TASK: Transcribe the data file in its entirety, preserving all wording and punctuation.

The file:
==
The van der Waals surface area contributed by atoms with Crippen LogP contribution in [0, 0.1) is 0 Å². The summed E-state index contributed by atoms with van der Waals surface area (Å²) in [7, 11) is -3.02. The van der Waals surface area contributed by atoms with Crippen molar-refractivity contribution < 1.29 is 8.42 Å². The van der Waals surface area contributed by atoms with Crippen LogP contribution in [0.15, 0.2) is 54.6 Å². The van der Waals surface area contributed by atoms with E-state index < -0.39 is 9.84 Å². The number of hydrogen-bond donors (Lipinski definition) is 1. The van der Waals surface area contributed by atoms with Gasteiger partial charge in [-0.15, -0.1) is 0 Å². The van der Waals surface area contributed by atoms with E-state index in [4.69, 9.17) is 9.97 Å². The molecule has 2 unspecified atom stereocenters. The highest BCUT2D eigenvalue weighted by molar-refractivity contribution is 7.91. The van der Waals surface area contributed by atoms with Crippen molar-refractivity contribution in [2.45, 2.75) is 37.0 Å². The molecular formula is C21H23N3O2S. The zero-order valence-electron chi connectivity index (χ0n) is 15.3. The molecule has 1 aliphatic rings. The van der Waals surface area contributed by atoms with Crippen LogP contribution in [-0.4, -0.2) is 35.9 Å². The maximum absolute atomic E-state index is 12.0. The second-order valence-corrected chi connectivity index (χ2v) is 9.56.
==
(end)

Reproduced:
The van der Waals surface area contributed by atoms with Crippen LogP contribution in [0, 0.1) is 0 Å². The summed E-state index contributed by atoms with van der Waals surface area (Å²) in [7, 11) is -3.02. The van der Waals surface area contributed by atoms with Crippen molar-refractivity contribution < 1.29 is 8.42 Å². The van der Waals surface area contributed by atoms with Crippen LogP contribution in [0.15, 0.2) is 54.6 Å². The van der Waals surface area contributed by atoms with E-state index < -0.39 is 9.84 Å². The number of hydrogen-bond donors (Lipinski definition) is 1. The van der Waals surface area contributed by atoms with Gasteiger partial charge in [-0.15, -0.1) is 0 Å². The van der Waals surface area contributed by atoms with E-state index in [4.69, 9.17) is 9.97 Å². The molecule has 2 unspecified atom stereocenters. The highest BCUT2D eigenvalue weighted by molar-refractivity contribution is 7.91. The van der Waals surface area contributed by atoms with Crippen molar-refractivity contribution in [2.45, 2.75) is 37.0 Å². The molecular formula is C21H23N3O2S. The zero-order valence-electron chi connectivity index (χ0n) is 15.3. The molecule has 1 aliphatic rings. The van der Waals surface area contributed by atoms with Crippen LogP contribution in [-0.4, -0.2) is 35.9 Å². The maximum absolute atomic E-state index is 12.0. The second-order valence-corrected chi connectivity index (χ2v) is 9.56.